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After reading Joel's article on Unicode, I still feel very unsure of my unicode knowledge. Specifically, I'm left with this question:

Say I have a string with code points too large to fit in some encodings (i.e. ASCII), for example:

U+67CF U+1AAB U+ABCD U+7034

Then Joel says:

If there's no equivalent for the Unicode code point you're trying to represent in the encoding you're trying to represent it in, you usually get a little question mark: ? or, if you're really good, a box.

But what does this string look like (at the binary/hex level) encoded in ASCII or some other encoding of insufficient size?

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up vote 2 down vote accepted

If you convert the string, say, "ユニコード" to ASCII, there are no codes defined in ASCII that can represent any of these characters. It is entirely up to the conversion software what should be done then. Typically the software will replace any characters it cannot encode with a "?", i.e. literally the ASCII question mark character. The string is then a regular ASCII string containing regular ASCII question mark characters.

See What Every Programmer Absolutely, Positively Needs To Know About Encodings And Character Sets To Work With Text as a more in-depth follow-up to Joel's article.

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That was a nice article, but now it's confused me on what an encoding is!! (i.e. is Unicode an encoding, or are UTF8/UTF16/ASCII/...?) – Matt Fenwick Sep 14 '12 at 16:59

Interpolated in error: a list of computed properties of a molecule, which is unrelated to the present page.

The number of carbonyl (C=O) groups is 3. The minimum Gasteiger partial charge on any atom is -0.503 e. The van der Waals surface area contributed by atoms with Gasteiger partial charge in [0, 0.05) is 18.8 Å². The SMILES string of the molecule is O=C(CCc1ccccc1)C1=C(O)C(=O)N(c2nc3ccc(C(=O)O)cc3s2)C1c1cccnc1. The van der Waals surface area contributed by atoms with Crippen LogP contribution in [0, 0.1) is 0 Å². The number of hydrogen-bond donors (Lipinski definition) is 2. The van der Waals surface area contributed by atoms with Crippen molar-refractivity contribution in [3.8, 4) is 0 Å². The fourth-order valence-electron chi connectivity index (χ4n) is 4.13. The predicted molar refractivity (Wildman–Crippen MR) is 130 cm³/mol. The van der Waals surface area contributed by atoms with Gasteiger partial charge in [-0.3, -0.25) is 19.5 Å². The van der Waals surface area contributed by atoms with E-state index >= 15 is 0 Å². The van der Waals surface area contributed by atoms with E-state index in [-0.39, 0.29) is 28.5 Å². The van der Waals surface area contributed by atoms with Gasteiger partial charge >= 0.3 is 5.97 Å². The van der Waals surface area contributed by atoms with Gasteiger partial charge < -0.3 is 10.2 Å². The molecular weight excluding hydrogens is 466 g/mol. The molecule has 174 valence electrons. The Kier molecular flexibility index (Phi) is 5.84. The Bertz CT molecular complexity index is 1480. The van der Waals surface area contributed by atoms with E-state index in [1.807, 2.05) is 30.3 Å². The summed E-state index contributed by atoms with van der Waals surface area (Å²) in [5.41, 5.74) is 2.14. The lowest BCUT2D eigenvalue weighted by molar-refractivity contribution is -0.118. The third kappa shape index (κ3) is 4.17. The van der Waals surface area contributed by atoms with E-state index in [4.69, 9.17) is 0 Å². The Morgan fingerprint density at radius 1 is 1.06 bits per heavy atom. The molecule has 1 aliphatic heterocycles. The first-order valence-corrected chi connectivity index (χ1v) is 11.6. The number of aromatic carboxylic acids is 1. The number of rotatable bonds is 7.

I thought that was addressed quite clearly in the article. :) Unicode is a standard covering a wide range of things related to characters on a computer. UTF-8, -16 etc. are encodings. ASCII and similar encodings are "just" encodings, mostly because they are much smaller in scope and do not cover much more ground than actual character encoding to bytes. – deceze Sep 14 '12 at 20:07

The quoted statement does not make much sense. If an encoding has no code for a Unicode code point, then you simply cannot represent that code point in it. That’s it. You cannot represent “é” in ASCII, for example.

Perhaps the statement is meant to say that if you try to convert a string from one encoding to another and some character in the string does not have a representation in the target encoding, then you may see odd characters. Well, yes, but you could see anything else too. The conversion program could map “é” to “e”, or it could issue an error message and refuse to generate output proper. Normally, the latter is the correct move.

But there are situations where conversions are made in the fly and cannot get entangled in human interaction but must do something. It’s of course not character code conversion any more then, but conversion in a broader sense. And it could apply many different strategies, like just dropping characters, or mapping them to representable characters or character combinations by some logic, or even changing the target encoding.

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